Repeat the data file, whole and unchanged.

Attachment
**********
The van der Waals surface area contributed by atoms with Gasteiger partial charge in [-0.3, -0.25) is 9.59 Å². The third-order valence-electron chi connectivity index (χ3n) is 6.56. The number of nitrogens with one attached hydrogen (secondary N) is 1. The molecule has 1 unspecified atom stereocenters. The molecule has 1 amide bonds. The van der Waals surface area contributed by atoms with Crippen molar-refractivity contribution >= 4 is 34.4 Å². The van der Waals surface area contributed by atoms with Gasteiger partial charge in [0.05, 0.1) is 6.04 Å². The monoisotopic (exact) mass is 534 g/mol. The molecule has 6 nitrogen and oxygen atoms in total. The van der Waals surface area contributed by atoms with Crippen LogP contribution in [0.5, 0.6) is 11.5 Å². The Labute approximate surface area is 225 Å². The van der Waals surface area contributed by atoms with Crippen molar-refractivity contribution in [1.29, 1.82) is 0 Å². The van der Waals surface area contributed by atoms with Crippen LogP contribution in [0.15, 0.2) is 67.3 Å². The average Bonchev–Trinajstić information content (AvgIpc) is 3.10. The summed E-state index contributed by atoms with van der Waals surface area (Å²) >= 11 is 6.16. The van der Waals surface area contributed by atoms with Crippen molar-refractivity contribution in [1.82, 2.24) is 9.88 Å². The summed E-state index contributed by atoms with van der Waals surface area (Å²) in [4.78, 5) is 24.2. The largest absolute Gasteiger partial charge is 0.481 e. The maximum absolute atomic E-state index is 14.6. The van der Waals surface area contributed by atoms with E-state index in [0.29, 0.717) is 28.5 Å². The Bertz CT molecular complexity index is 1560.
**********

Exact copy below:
The van der Waals surface area contributed by atoms with Gasteiger partial charge in [-0.3, -0.25) is 9.59 Å². The third-order valence-electron chi connectivity index (χ3n) is 6.56. The number of nitrogens with one attached hydrogen (secondary N) is 1. The molecule has 1 unspecified atom stereocenters. The molecule has 1 amide bonds. The van der Waals surface area contributed by atoms with Crippen molar-refractivity contribution >= 4 is 34.4 Å². The van der Waals surface area contributed by atoms with Gasteiger partial charge in [0.05, 0.1) is 6.04 Å². The monoisotopic (exact) mass is 534 g/mol. The molecule has 6 nitrogen and oxygen atoms in total. The van der Waals surface area contributed by atoms with Crippen LogP contribution in [0.5, 0.6) is 11.5 Å². The Labute approximate surface area is 225 Å². The van der Waals surface area contributed by atoms with Crippen molar-refractivity contribution in [1.29, 1.82) is 0 Å². The van der Waals surface area contributed by atoms with Crippen LogP contribution in [0.15, 0.2) is 67.3 Å². The average Bonchev–Trinajstić information content (AvgIpc) is 3.10. The summed E-state index contributed by atoms with van der Waals surface area (Å²) >= 11 is 6.16. The van der Waals surface area contributed by atoms with Crippen molar-refractivity contribution in [1.82, 2.24) is 9.88 Å². The summed E-state index contributed by atoms with van der Waals surface area (Å²) in [4.78, 5) is 24.2. The largest absolute Gasteiger partial charge is 0.481 e. The maximum absolute atomic E-state index is 14.6. The van der Waals surface area contributed by atoms with E-state index in [0.29, 0.717) is 28.5 Å². The Bertz CT molecular complexity index is 1560.